# Inverse element of $x^2 + x + 1$ in $\mathbb Z_2[x]/\langle x^3 + x + 1\rangle$

I know that $$\mathbb Z_2[x]/\langle x^3 + x + 1\rangle$$ is a field since $$x^3 + x + 1$$ is irreducible in $$\mathbb Z_2$$. But I still can't seem to find any inverse element for $$x^2 + x + 1$$. I want to find an element $$g(x) \in \mathbb Z_2[x]/\langle x^3 + x + 1\rangle$$ such that $$(x^2 + x + 1)g(x) = 1$$. I've tried multiplying every single element of $$\mathbb Z_2[x]/\langle x^3 + x + 1\rangle$$ by $$x^2 + x + 1$$, but I never seem to get any of them to be equal to 1 or equivalent. How is this possible if $$\mathbb Z_2[x]/\langle x^3 + x + 1\rangle$$ is a field?

• Use the Euclidean algorithm to find $a,b\in \mathbb{Z}_2[x]$ so that $a(x^2+x+1) + b(x^3+x+1) = 1$, then $a$ is the inverse Commented Oct 15, 2019 at 6:21
• @vujazzman Technically that's the extended euclidean algorithm. Also, that's an answer, not a comment, so it would be better if you put it as an answer rather than as a comment. Commented Oct 15, 2019 at 6:30
• Is it considered an answer if it is only a hint to an answer and not the actual answer? Commented Oct 15, 2019 at 6:31
• @vujazzman That's not a hint. It's basically a full solution with just some rote calculation left to do. In my opinion, a "hint" should leave most of the actual thinking, and just be a nudge in the right direction (in this case, I don't even know how to write an actual hint that doesn't give it all away). And yes, hints are answers. Comments are for asking for clarification, pointing out possible typos, and so on. Commented Oct 15, 2019 at 7:11

Use the Euclidean algorithm to find $$a,b \in \mathbb{Z}_2[x]$$ so that $$a(x^2+x+1)+b(x^3+x+1) = 1$$. Then $$a$$ is the inverse.

Well, the extended Euclidean algorithm provides the solution.

I will present another way doing it:

The field $$GF(8)=\Bbb Z_2[x]/\langle x^3+x+1\rangle$$ has the elements

$$0,1,\alpha,\alpha^2,\alpha^3=\alpha+1,\alpha^4=\alpha^2+\alpha,\alpha^5=\alpha^2+\alpha+1,\alpha^6=\alpha^2+1,\alpha^7=1,$$

where $$\alpha$$ is a zero of $$x^3+x+1$$.

The inverse of $$\alpha^2+\alpha+1$$ you can get

(1) by recognizing that $$\alpha^5=\alpha^2+\alpha+1$$ and so $$(\alpha^5)^{-1} =\alpha^2$$, since $$\alpha^7=1$$,

or

(2) by solving the equation

$$(\alpha^2+\alpha+1)\cdot (a\alpha^2+b\alpha +c)=1$$

for $$a,b,c\in\Bbb Z_2$$.

• first part of your answer is ok. But I can't understand why $(\alpha^2+\alpha+1)(a\alpha^2+b \alpha+c)=1$? Specially why you take $(a\alpha^2+b \alpha+c)$? i.e., why $a,b$?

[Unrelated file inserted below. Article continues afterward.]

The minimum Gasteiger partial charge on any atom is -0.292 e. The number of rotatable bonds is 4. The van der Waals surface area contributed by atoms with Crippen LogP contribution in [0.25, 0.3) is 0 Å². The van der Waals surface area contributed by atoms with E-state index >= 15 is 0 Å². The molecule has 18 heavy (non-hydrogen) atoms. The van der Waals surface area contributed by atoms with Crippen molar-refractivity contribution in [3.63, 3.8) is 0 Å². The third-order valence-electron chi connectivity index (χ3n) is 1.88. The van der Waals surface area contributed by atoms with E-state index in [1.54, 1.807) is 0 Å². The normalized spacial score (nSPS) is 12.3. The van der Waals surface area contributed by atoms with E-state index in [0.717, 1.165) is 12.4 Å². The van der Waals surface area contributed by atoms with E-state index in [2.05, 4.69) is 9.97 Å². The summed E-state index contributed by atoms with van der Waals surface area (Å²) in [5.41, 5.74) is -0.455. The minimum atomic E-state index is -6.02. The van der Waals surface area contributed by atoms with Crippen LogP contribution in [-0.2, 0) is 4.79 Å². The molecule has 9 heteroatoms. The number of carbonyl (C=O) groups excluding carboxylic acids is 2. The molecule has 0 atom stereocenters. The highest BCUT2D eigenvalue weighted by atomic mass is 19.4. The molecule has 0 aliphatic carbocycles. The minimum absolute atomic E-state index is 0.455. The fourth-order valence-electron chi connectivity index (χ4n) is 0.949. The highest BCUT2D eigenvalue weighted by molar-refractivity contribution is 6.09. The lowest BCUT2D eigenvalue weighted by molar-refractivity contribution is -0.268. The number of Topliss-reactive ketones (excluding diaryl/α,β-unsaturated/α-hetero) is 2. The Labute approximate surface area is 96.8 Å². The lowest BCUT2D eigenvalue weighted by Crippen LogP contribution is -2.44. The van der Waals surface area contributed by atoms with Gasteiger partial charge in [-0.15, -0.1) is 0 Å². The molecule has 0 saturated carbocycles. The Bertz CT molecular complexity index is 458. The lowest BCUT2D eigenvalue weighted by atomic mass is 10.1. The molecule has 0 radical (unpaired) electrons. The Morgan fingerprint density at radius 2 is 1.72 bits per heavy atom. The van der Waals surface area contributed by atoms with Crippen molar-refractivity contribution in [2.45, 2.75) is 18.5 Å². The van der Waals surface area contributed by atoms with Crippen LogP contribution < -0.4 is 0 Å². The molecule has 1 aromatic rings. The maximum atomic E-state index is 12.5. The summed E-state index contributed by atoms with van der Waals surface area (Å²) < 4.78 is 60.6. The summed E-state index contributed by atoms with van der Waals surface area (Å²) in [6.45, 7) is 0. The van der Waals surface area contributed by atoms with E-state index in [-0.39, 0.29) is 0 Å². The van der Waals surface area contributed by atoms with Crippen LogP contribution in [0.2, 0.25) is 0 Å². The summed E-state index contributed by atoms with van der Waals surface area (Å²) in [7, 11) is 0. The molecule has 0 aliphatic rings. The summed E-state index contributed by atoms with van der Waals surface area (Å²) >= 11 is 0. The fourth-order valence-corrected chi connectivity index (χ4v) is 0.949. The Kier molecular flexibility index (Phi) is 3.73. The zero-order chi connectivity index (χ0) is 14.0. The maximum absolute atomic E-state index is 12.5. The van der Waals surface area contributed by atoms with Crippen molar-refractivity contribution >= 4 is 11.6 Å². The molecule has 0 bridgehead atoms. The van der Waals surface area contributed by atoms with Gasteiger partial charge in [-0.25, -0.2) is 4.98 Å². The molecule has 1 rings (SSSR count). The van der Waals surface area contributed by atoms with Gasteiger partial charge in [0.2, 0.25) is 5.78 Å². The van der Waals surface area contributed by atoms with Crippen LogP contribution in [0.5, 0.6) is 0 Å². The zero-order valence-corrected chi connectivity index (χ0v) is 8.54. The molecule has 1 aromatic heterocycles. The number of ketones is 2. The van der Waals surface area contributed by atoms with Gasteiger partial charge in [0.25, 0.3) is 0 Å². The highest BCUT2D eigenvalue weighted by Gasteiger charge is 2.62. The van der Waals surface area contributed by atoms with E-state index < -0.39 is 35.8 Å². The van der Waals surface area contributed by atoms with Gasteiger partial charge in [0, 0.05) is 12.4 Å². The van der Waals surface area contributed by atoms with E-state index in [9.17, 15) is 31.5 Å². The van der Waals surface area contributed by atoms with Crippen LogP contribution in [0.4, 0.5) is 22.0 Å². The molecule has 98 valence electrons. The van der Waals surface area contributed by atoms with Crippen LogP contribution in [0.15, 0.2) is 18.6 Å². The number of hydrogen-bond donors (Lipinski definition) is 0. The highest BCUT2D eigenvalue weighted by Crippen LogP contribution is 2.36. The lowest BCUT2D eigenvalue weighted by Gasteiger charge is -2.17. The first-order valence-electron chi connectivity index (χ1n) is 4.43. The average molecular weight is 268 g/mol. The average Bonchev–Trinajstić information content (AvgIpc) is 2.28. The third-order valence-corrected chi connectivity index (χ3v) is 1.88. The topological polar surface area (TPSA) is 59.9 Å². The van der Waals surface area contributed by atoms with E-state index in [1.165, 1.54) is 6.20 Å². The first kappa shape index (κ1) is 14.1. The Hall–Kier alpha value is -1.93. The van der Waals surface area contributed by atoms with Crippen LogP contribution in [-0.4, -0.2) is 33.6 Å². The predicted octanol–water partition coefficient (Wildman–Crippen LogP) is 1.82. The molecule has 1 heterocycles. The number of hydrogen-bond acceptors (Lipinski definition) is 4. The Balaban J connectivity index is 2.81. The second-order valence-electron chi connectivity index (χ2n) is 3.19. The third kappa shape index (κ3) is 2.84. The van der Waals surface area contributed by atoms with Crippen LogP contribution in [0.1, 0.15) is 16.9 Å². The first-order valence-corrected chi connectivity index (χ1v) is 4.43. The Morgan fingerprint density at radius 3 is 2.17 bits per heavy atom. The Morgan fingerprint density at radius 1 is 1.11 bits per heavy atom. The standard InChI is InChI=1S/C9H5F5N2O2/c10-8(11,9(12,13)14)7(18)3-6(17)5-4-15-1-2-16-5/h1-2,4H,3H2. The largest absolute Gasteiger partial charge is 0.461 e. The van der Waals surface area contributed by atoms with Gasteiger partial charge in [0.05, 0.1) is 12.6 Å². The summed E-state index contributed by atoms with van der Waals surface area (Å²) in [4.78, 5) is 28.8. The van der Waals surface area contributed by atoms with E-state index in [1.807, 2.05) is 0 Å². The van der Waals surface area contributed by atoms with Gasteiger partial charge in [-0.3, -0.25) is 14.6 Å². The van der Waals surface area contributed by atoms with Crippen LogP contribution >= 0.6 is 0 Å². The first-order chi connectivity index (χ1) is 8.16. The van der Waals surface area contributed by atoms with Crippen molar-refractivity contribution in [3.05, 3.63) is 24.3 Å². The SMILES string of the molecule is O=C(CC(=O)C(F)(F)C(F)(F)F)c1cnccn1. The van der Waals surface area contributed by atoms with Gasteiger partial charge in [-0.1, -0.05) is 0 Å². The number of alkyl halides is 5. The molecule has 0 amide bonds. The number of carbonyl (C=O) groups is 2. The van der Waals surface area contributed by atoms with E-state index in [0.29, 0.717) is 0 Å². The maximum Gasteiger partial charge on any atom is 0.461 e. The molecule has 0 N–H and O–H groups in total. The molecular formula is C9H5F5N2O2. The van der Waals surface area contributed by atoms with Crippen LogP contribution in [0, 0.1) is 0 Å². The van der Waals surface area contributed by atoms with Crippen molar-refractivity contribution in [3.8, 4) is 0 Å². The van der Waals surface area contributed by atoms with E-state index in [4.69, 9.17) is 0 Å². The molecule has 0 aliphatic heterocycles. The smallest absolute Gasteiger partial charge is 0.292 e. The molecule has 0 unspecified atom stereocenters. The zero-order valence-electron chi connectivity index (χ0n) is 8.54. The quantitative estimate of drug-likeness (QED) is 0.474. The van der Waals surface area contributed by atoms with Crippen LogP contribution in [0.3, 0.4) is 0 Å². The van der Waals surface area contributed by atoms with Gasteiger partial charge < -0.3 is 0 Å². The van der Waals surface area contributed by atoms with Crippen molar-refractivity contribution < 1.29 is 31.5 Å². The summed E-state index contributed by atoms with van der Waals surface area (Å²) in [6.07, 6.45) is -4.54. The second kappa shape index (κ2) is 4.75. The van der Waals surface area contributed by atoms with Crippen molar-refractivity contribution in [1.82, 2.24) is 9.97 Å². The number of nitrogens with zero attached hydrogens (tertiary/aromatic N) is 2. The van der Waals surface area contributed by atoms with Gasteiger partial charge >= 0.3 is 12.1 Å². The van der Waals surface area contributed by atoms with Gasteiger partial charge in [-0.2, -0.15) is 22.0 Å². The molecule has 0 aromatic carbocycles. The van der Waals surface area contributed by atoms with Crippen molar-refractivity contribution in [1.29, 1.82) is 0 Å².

– MAS
Commented Oct 15, 2019 at 8:15
• @M.A.SARKAR The multiplication of $\alpha^2+\alpha+1$ with the inverse must be $1$. Multiply out. This will allow you to determine the coefficients $a,b,c,$. Commented Oct 15, 2019 at 8:19
• This aged mathematician with failing vision begs you: Please Do Not Use Both $a$ And $\alpha$ in the same formula, or even in close proximity to each other in any exposition. Commented Oct 15, 2019 at 15:54

Let $$a$$ be the value of $$x$$ modulo the ideal $$(x^3+x+1)$$ in $$\Bbb F_2[x]$$. We have to compute the inverse of $$(a^2+a+1)$$ in the field $$\Bbb F_2(a)$$. This inverse is $$a^2$$, quick check: $$a^2(a^2+a+1)=a(a^3+a^2+a)=a(a+1+a^2+a)=a(a^2+1)=a^3+a=1\ .$$

Write $$(x^2+x+1)(ax^2+bx+c)=1\implies ax^4+(a+b)x^3+(a+b+c)x^2+(b+c)x+c=a(-x^2-x)+(a+b)(-x-1)+(a+b+c)x^2+(b+c)x+c=(b+c)x^2+cx+c=(b+c)x^2+cx+c-a=1\implies a=1,b=0,c=0$$, where I have used the fact that $$x^3+x+1=0$$ to substitute for $$x^4$$ and $$x^3$$.

So $$x^2$$ is your inverse.

• One can find a solution that way but if you want this to be an answer it requires some more formatting and some text explanation. Commented Oct 15, 2019 at 6:39

Really, now, your field contains only eight elements, and since its multiplicative group has seven elements, it is cyclic. In other words, any element different from $$1$$ will generate.

Why don’t you buckle down and simply, pencil in hand, write down the successive powers of, for instance, $$x$$? You get $$1$$, $$x$$, $$x^2$$, $$x^3=x+1$$, et cetera. It’ll take you only a few moments to finish.